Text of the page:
Hipsters

hipster

Writing and thinking about Daniel Bryan earlier this week got me considering hipsters in general. Hipsters get blamed for a lot of shit in our culture, and while some of it is deserved, despite being outwardly annoying, hipsters have made our culture so much more interesting in more ways than they’ve worsened it.

Being a hipster is only the most visible manifestation of our current cultural condition which is summarized by the following oxymoron: The subculture is mainstream, everything is subculture, there is no mainstream.

For those of you who haven’t already clicked the back button after reading that sentence that sounds like it should be delivered with too much earnestness by half by Morpheus from The Matrix movies, I appreciate it, and I’m going to go in the opposite direction of popular opinion and actually defend the hipster movement. That’s right, I’m sticking up for the ironic, insufferable, bearded, PBR-drinking faux-intellectual goofballs ruminating about Arcade Fire at the Ethiopian-Ecuadorian hybrid cuisine food truck in some gentrified part of town. Let’s get into it.

In addition to contextualizing Daniel Bryan in my own wrestling-soaked brain against the cultures in which he and Stone Cold Steve Austin came out of, one of the things that got me thinking about hipsters in a much more pointed way was “From Hip to Zip” an article from the Westword that lists 15 things hipsters have ruined.

Considering the Westword on its best days serves as agitprop for insecure people in their 20s, an article like this isn’t at all surprising or unusual. What’s dispiriting is the laziness of its list construction. Oh, so hipsters ruined cheap beers? Like Key Light, Natty Light, and about 50 others that are still cheap as shit and will get you drunk? No? Right. You mean, cheap “cool” beers like PBR or Hamm’s or Rainier or whatever the fuck else that still tastes like shit, but got spritzed with some magic zeitgeist juice for some reason. Ruined!

Flannel? Thrift stores? Brunch? Yes, all of these things are RUINED now because of evil hipsters. And tattoos are no longer describable using Marshall McLuhan! Oh the humanity! I wish I could go to brunch this weekend, but the goddamned hipsters up and ruined it. I CANNOT HAVE BRUNCH NOW.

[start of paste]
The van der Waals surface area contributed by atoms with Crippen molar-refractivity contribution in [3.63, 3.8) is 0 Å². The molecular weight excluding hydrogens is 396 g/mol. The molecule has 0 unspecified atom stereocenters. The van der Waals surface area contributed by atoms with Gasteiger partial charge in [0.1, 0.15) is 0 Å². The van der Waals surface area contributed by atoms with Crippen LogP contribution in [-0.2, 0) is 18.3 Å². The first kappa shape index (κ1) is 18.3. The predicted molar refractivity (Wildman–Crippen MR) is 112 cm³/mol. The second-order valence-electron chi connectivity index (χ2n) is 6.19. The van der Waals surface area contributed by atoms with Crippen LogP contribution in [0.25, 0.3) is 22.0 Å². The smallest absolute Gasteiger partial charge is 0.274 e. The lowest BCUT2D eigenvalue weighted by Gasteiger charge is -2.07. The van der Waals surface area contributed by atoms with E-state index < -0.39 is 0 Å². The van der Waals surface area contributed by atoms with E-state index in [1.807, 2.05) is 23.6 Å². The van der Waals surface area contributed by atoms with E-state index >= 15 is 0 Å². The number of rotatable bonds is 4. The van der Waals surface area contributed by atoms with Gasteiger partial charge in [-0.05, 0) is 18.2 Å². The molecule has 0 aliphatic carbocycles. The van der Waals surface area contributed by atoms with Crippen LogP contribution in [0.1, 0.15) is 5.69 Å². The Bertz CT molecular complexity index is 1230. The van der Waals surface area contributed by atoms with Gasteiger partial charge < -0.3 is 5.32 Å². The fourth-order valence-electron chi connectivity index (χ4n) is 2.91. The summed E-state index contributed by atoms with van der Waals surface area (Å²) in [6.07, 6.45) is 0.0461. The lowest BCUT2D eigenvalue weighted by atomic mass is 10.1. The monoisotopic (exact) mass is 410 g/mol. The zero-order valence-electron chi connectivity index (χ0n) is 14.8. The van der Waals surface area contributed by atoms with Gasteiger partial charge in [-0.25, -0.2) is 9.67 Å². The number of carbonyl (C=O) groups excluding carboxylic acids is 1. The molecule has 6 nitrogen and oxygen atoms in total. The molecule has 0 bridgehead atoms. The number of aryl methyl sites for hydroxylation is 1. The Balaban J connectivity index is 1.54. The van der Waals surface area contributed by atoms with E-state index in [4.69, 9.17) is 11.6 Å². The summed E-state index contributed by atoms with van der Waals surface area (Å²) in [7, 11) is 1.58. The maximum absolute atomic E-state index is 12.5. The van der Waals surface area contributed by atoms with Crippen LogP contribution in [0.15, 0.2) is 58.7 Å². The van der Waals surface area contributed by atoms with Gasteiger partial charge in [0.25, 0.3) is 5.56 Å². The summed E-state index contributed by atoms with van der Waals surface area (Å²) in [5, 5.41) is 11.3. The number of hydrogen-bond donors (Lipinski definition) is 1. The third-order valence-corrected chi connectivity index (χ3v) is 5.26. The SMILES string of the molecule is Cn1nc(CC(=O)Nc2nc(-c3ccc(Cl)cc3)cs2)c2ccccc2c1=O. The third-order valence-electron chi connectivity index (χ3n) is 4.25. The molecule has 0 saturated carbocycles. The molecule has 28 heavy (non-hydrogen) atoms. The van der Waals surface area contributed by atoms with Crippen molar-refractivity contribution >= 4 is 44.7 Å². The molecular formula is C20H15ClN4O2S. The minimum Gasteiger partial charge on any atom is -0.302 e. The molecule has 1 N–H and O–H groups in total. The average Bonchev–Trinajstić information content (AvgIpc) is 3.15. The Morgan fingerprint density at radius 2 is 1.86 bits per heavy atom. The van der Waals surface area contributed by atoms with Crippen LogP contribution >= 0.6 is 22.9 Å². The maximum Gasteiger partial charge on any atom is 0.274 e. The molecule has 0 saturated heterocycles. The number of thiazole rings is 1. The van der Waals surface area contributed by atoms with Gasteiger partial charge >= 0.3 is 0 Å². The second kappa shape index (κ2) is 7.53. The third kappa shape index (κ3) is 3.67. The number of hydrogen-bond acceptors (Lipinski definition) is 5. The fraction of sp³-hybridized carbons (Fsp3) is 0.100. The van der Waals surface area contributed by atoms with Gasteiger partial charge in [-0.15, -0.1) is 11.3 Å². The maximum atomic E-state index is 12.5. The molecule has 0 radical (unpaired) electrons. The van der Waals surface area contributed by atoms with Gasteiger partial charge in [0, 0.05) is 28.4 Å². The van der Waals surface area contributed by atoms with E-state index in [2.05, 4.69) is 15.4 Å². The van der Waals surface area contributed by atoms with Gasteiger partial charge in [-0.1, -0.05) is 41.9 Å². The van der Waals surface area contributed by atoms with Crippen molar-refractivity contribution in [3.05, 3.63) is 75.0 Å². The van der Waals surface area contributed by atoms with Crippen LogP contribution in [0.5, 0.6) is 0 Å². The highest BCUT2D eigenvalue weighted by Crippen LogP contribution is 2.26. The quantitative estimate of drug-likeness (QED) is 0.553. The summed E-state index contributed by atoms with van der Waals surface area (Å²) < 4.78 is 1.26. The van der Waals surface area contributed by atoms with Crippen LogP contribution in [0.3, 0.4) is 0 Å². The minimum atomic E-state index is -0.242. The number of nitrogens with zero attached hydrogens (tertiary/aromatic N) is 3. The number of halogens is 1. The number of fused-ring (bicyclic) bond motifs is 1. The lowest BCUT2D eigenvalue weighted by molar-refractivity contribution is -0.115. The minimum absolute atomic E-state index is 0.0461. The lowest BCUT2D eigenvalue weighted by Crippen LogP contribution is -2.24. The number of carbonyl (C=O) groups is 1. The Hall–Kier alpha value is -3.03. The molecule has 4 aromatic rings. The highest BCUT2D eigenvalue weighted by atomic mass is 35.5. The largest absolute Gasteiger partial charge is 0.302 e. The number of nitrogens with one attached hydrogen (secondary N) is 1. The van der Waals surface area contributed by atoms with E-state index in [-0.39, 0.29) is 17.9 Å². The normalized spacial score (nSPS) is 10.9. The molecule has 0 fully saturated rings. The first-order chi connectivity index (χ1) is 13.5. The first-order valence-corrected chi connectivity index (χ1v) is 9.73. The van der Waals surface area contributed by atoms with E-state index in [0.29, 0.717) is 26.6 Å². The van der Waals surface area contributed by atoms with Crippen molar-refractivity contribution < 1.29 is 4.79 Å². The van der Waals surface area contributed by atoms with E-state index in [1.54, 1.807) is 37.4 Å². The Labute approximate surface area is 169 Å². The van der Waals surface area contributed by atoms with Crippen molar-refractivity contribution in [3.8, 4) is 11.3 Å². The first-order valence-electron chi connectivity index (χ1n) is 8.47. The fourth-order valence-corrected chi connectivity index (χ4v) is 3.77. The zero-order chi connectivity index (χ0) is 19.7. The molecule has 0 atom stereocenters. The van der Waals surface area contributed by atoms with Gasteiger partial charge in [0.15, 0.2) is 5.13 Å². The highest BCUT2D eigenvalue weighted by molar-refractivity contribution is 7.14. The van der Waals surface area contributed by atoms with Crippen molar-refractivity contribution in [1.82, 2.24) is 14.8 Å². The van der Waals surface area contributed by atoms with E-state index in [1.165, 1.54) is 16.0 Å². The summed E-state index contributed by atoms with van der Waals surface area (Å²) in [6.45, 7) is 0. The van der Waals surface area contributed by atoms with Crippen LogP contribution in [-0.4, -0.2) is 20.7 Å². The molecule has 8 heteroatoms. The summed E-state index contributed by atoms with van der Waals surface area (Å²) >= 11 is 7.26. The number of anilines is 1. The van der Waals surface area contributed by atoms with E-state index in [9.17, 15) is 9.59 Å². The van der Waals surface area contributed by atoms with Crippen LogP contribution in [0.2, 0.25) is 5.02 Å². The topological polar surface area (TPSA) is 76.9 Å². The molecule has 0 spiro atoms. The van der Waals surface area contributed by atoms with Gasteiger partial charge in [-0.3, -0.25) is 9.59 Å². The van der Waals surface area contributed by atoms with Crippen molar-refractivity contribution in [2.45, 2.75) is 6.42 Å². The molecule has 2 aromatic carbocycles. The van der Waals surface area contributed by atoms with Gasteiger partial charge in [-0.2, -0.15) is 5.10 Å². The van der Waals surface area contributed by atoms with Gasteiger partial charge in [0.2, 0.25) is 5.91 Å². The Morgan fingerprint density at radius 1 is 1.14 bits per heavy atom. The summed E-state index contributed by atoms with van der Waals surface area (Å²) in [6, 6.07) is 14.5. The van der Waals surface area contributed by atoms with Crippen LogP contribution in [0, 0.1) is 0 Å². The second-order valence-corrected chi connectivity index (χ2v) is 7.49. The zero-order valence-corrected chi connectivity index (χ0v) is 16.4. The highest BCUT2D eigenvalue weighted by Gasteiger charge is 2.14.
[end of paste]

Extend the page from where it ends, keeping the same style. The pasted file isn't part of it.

I’m with the article on the issue of urban chicken farming, however, because urban people are not farmers and thus, should not undertake farming practices, but otherwise, give me a fucking break with this shit.

This article views the world through a narrow keyhole that extends from maybe RINO to Uptown, where the hipster quotient is highest, and, admittedly, most suffocating. When that’s your world, it’s easy to look at all these fucking people and seethe with disgust and annoyance and how in the blue hell are we talking about gluten-free, sustainably produced BEER? But when taken on balance with the rest of the world, the hipster revolution has paid dividends for us all.

170767-occupy-wall-street-protests-300x200

In an article on my old website during the whole “Occupy” movement two years ago, I mercilessly eviscerated a longform thinkpiece about my generation that appeared in New York Magazine. While the article itself largely misses the point, it manages a few decent moments. For instance, this block of text:

It’s part of the American way to get a lot of self-worth from your job. Meanwhile, one of the reasons there aren’t enough of those jobs out there is that America no longer makes enough stuff. Young people feel that void, intrinsically… [We] have returned to our stuff-making ways, via pursuits easily mocked: the modern-day pickling, the obsessive Etsying, the flower-arranging classes, the knitting resurgence, the Kickstarter funds for art projects of no potential commercial value… [This] is a golden age for creativity and knowledge for their own sakes. Our pastimes have become our expressions of mastery, a substitute for the all-consuming career.

Everyone I know does something. Whether it’s woodworking, crochet, jewelry, photography, whatever, I argue that thanks to a small, glorious subset of dickheads unafraid to show the world whatever stupid thing they made with pride and bluster, they made it okay for the rest of us to follow suit and try something we might have done otherwise. Kristin and I made an IPA a couple of weeks ago. I’m working with my mom on fashioning my old punk t-shirts into a quilt. What the fuck? Who am I?

It’s telling that one of the icons of cool in this day and age is Ron Swanson. Picture Ron Swanson existing on a show in the 90s. You know why you can’t do it? Because a) it’s impossible to slot him in with the smirking urban snark that populated the TV dial throughout the decade; and b) he already existed, his name was Wilson, and he was Tim Taylor’s neighbor. Think about it. Outside of the penchant for quoting obscure philosophers, these two both dispense wizened advice to their harried compatriots and share a love of craft. Now think about how you viewed each of those characters. Wilson was odd, Ron Swanson is God.